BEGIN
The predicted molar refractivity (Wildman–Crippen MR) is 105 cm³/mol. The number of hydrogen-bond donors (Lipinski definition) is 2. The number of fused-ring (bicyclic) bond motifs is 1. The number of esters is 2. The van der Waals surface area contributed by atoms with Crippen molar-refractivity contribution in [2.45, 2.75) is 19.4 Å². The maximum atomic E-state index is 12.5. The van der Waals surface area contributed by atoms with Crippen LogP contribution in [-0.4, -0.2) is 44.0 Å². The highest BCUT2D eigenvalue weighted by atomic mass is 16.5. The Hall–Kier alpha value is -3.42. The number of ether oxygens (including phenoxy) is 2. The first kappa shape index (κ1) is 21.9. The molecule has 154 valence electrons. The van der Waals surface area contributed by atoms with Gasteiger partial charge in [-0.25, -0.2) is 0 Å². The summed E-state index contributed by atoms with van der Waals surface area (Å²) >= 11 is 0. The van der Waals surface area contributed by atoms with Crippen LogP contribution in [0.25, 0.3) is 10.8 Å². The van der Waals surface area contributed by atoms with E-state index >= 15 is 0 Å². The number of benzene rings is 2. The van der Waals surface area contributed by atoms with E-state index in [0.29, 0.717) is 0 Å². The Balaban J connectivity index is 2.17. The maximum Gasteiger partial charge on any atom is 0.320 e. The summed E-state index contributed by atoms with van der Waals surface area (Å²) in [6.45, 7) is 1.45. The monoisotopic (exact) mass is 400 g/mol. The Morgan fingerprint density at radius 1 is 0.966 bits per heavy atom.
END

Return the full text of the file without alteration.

The predicted molar refractivity (Wildman–Crippen MR) is 105 cm³/mol. The number of hydrogen-bond donors (Lipinski definition) is 2. The number of fused-ring (bicyclic) bond motifs is 1. The number of esters is 2. The van der Waals surface area contributed by atoms with Crippen molar-refractivity contribution in [2.45, 2.75) is 19.4 Å². The maximum atomic E-state index is 12.5. The van der Waals surface area contributed by atoms with Crippen LogP contribution in [-0.4, -0.2) is 44.0 Å². The highest BCUT2D eigenvalue weighted by atomic mass is 16.5. The Hall–Kier alpha value is -3.42. The number of ether oxygens (including phenoxy) is 2. The first kappa shape index (κ1) is 21.9. The molecule has 154 valence electrons. The van der Waals surface area contributed by atoms with Gasteiger partial charge in [-0.25, -0.2) is 0 Å². The summed E-state index contributed by atoms with van der Waals surface area (Å²) >= 11 is 0. The van der Waals surface area contributed by atoms with Crippen LogP contribution in [0.25, 0.3) is 10.8 Å². The van der Waals surface area contributed by atoms with E-state index >= 15 is 0 Å². The number of benzene rings is 2. The van der Waals surface area contributed by atoms with E-state index in [0.29, 0.717) is 0 Å². The Balaban J connectivity index is 2.17. The maximum Gasteiger partial charge on any atom is 0.320 e. The summed E-state index contributed by atoms with van der Waals surface area (Å²) in [6.45, 7) is 1.45. The monoisotopic (exact) mass is 400 g/mol. The Morgan fingerprint density at radius 1 is 0.966 bits per heavy atom.